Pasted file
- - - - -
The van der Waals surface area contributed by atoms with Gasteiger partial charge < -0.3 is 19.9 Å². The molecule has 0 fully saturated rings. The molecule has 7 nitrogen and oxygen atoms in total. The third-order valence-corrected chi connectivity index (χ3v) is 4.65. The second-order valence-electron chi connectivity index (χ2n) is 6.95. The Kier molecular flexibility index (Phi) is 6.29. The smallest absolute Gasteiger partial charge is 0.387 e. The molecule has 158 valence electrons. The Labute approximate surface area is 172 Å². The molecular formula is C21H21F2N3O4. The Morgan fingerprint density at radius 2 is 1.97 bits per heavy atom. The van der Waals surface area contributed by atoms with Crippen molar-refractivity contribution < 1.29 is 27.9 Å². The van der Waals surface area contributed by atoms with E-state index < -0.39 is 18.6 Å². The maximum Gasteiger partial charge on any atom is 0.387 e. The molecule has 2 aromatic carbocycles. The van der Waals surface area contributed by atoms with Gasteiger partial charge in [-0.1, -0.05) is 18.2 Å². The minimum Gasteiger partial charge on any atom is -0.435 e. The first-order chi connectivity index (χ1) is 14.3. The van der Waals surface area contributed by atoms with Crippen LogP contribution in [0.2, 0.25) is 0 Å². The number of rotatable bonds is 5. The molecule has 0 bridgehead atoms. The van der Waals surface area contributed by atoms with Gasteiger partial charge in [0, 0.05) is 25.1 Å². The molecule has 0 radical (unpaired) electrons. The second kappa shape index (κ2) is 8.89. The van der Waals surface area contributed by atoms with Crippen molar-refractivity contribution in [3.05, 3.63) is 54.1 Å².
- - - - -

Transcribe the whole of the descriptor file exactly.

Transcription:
The van der Waals surface area contributed by atoms with Gasteiger partial charge < -0.3 is 19.9 Å². The molecule has 0 fully saturated rings. The molecule has 7 nitrogen and oxygen atoms in total. The third-order valence-corrected chi connectivity index (χ3v) is 4.65. The second-order valence-electron chi connectivity index (χ2n) is 6.95. The Kier molecular flexibility index (Phi) is 6.29. The smallest absolute Gasteiger partial charge is 0.387 e. The molecule has 158 valence electrons. The Labute approximate surface area is 172 Å². The molecular formula is C21H21F2N3O4. The Morgan fingerprint density at radius 2 is 1.97 bits per heavy atom. The van der Waals surface area contributed by atoms with Crippen molar-refractivity contribution < 1.29 is 27.9 Å². The van der Waals surface area contributed by atoms with E-state index < -0.39 is 18.6 Å². The maximum Gasteiger partial charge on any atom is 0.387 e. The molecule has 2 aromatic carbocycles. The van der Waals surface area contributed by atoms with Gasteiger partial charge in [-0.1, -0.05) is 18.2 Å². The minimum Gasteiger partial charge on any atom is -0.435 e. The first-order chi connectivity index (χ1) is 14.3. The van der Waals surface area contributed by atoms with Crippen LogP contribution in [0.2, 0.25) is 0 Å². The number of rotatable bonds is 5. The molecule has 0 bridgehead atoms. The van der Waals surface area contributed by atoms with Gasteiger partial charge in [0, 0.05) is 25.1 Å². The molecule has 0 radical (unpaired) electrons. The second kappa shape index (κ2) is 8.89. The van der Waals surface area contributed by atoms with Crippen molar-refractivity contribution in [3.05, 3.63) is 54.1 Å².